Mariners Avoid Arbitration With Mitch Haniger
The Mariners have avoided going to an arbitration hearing with outfielder Mitch Haniger, per Ryan Divish of The Seattle Times. Mark Feinsand of MLB.com relays that Haniger will earn a salary of $7.75MM this year, after he had filed at $8MM with the team filing at $6.71MM. (Twitter links)
This will be a significant raise for Haniger, effectively doubling his career earnings. After making around the league minimum for his first few seasons, like most players, he reached arbitration for the first time in 2020 and earned a salary of $3.01MM. Unfortunately, he missed all of that campaign due to the ruptured testicle he suffered in July of 2019.
Due to missing that whole season, he re-upped with the Mariners for the same salary in 2021 and had a tremendous bounceback season. In 157 games, he hit 39 home runs and posted an overall line of .253/.318/.485, good enough for a wRC+ of 120. Based on that excellent campaign, he will now bump his salary up to $7.75MM in his final arbitration year before reaching free agency this coming winter.
The Mariners seem well positioned to deal with an absence of Haniger next year, given the number of young outfield options on the roster. Jarred Kelenic debuted last year and seems ticketed for a lengthy showing this year. Jesse Winker was just acquired from the Reds and will still be around for 2023. 2020 Rookie of the Year Kyle Lewis is still recovering from a torn meniscus but doesn’t seem too far away now. Then there’s Julio Rodriguez, widely considered one of the best prospects in baseball. He’s currently making a push to land a spot on the team’s Opening Day roster. Even if he isn’t with the club on day one, there seems to be little doubt that he’ll join the club at some point this year.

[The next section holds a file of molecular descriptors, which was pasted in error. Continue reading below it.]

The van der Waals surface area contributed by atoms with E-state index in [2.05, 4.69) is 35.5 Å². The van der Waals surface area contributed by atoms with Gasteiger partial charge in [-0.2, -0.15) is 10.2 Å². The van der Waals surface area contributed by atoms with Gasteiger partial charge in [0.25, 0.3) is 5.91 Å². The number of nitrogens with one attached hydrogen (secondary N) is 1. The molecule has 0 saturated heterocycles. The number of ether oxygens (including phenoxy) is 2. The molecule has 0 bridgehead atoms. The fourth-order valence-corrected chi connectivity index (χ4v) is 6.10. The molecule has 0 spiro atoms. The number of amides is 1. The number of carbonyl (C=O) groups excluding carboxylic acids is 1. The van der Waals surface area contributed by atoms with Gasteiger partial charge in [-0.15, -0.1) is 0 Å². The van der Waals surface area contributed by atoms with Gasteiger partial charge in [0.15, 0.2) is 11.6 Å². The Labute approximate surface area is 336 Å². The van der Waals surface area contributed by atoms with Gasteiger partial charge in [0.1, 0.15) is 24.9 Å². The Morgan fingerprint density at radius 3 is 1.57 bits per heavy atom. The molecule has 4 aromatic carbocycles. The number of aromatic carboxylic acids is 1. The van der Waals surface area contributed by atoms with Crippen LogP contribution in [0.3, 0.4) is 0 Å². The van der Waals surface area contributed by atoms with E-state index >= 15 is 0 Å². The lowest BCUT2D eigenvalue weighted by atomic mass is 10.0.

If Haniger does hit the open market after this season, he should be in high demand based on his excellent numbers at the plate. However, as something of a late bloomer, he’s scheduled to reach free agency at a relatively older age, as he’ll be turning 32 in December of this year. That could limit the length of the deals he is offered, though that could also increase the number of interested teams, as many clubs prefer to eschew long-term commitments these days.